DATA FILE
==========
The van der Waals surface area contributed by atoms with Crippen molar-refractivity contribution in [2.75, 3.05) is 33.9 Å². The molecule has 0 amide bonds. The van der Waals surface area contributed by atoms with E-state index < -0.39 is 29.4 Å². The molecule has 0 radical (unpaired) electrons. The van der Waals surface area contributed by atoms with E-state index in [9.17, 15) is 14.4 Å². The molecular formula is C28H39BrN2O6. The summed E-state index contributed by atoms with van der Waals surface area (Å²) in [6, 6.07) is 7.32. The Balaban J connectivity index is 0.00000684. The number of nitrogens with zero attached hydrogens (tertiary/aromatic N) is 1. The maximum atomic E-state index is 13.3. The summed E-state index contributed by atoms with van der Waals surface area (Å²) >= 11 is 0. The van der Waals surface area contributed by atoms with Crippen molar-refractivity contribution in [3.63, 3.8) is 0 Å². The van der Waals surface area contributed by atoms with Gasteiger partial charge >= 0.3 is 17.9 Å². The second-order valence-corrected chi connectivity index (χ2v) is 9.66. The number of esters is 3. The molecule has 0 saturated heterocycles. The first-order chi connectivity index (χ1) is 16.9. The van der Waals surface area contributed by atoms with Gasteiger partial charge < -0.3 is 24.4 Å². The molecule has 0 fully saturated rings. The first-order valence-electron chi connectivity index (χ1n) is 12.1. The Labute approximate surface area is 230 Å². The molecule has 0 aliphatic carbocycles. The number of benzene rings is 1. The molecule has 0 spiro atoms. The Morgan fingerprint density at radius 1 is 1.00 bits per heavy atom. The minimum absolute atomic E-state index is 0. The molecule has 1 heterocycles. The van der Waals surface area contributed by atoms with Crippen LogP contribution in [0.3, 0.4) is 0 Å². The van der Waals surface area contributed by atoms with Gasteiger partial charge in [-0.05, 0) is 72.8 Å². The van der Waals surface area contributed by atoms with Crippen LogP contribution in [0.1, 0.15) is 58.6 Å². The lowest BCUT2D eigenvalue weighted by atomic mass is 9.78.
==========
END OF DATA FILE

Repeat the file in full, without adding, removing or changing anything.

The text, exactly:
The van der Waals surface area contributed by atoms with Crippen molar-refractivity contribution in [2.75, 3.05) is 33.9 Å². The molecule has 0 amide bonds. The van der Waals surface area contributed by atoms with E-state index < -0.39 is 29.4 Å². The molecule has 0 radical (unpaired) electrons. The van der Waals surface area contributed by atoms with E-state index in [9.17, 15) is 14.4 Å². The molecular formula is C28H39BrN2O6. The summed E-state index contributed by atoms with van der Waals surface area (Å²) in [6, 6.07) is 7.32. The Balaban J connectivity index is 0.00000684. The number of nitrogens with zero attached hydrogens (tertiary/aromatic N) is 1. The maximum atomic E-state index is 13.3. The summed E-state index contributed by atoms with van der Waals surface area (Å²) >= 11 is 0. The van der Waals surface area contributed by atoms with Crippen molar-refractivity contribution in [3.63, 3.8) is 0 Å². The van der Waals surface area contributed by atoms with Gasteiger partial charge >= 0.3 is 17.9 Å². The second-order valence-corrected chi connectivity index (χ2v) is 9.66. The number of esters is 3. The molecule has 0 saturated heterocycles. The first-order chi connectivity index (χ1) is 16.9. The van der Waals surface area contributed by atoms with Gasteiger partial charge < -0.3 is 24.4 Å². The molecule has 0 fully saturated rings. The first-order valence-electron chi connectivity index (χ1n) is 12.1. The Labute approximate surface area is 230 Å². The molecule has 0 aliphatic carbocycles. The number of benzene rings is 1. The molecule has 0 spiro atoms. The Morgan fingerprint density at radius 1 is 1.00 bits per heavy atom. The minimum absolute atomic E-state index is 0. The molecule has 1 heterocycles. The van der Waals surface area contributed by atoms with Crippen LogP contribution in [0.3, 0.4) is 0 Å². The van der Waals surface area contributed by atoms with Gasteiger partial charge in [-0.05, 0) is 72.8 Å². The van der Waals surface area contributed by atoms with Crippen LogP contribution in [0.1, 0.15) is 58.6 Å². The lowest BCUT2D eigenvalue weighted by atomic mass is 9.78.